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DAKAR (Reuters) – U.S. Ambassador to the United Nations Linda Thomas-Greenfield said on Friday that Russia’s invasion of Ukraine will leave 40 million people food insecure and that sub-Saharan Africa will be the hardest hit.

The United States guaranteed $4.5 billion for food security at the G7 summit, of which it contributed $2.76 billion.

There are also plans for the US to contribute $150 million to developing new humanitarian assistance for Africa, but Congress has yet to approve the funds, she added.

Most African governments have avoided taking sides in the European conflict and have refused to join Western condemnations and sanctions.

Africans “don’t want to be pressured into choosing sides” in a repeat of the Cold War, but “need to know the facts,” Linda said.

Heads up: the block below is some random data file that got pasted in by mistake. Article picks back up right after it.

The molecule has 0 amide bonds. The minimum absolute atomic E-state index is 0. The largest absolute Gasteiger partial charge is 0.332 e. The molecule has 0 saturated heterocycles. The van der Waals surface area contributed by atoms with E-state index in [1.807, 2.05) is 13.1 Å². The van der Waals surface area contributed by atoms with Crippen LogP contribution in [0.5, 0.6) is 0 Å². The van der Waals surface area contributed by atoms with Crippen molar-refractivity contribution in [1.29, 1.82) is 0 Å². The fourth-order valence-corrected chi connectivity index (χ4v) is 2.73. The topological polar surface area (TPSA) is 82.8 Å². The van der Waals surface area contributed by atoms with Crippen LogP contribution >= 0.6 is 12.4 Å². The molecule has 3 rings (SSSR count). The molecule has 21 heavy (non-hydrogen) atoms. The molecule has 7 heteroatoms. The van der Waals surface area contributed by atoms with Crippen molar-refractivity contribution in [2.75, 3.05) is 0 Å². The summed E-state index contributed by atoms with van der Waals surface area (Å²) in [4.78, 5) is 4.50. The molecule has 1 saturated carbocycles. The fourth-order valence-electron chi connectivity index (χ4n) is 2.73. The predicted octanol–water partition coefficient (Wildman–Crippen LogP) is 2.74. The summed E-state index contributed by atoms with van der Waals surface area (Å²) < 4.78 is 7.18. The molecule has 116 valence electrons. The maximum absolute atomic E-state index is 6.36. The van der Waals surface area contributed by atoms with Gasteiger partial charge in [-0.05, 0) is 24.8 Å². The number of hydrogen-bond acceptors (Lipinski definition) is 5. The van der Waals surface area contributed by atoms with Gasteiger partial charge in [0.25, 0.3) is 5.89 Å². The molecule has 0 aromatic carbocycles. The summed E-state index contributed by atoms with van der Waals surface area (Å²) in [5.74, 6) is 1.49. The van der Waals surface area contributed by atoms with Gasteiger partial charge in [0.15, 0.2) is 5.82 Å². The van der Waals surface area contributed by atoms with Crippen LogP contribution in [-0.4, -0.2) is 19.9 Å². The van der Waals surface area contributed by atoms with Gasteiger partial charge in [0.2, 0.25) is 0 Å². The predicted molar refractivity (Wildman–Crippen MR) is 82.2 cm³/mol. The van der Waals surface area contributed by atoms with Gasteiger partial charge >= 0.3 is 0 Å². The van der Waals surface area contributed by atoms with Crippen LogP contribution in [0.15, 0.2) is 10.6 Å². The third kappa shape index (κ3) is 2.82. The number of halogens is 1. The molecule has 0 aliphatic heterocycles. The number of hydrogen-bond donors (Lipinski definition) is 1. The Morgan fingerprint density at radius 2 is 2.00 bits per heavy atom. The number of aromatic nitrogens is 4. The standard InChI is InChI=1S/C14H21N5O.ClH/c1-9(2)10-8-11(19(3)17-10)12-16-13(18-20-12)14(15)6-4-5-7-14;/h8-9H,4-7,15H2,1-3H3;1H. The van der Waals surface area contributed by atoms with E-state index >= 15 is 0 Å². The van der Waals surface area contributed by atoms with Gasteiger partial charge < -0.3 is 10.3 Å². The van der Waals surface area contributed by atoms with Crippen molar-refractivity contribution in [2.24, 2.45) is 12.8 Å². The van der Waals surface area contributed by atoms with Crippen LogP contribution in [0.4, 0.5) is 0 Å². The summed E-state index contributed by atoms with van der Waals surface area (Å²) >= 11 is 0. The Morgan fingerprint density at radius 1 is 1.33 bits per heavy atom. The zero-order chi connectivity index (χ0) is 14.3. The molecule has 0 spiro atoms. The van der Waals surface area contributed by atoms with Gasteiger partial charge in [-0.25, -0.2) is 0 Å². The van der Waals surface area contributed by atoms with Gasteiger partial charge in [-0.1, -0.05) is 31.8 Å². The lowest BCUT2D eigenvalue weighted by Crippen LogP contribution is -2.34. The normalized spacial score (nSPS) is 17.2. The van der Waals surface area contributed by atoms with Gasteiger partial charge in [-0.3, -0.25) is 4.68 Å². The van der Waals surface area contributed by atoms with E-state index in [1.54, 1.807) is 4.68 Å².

While energy, climate change, the pandemic and conflict are major causes of global food supply problems, the “most insidious source” is hunger intentionally used as a weapon of war, she said.

Moscow denies responsibility for the food crisis and blamed Western sanctions for slowing its food and fertilizer exports.

Linda refuted that claim on Friday, suggesting that Russia had deliberately taken steps to disrupt global food supply chains while blaming the West.

“We have not seen any indication that Russia will accept a diplomatic solution” to the war in Ukraine, she said.

(By Cooper Inveen)

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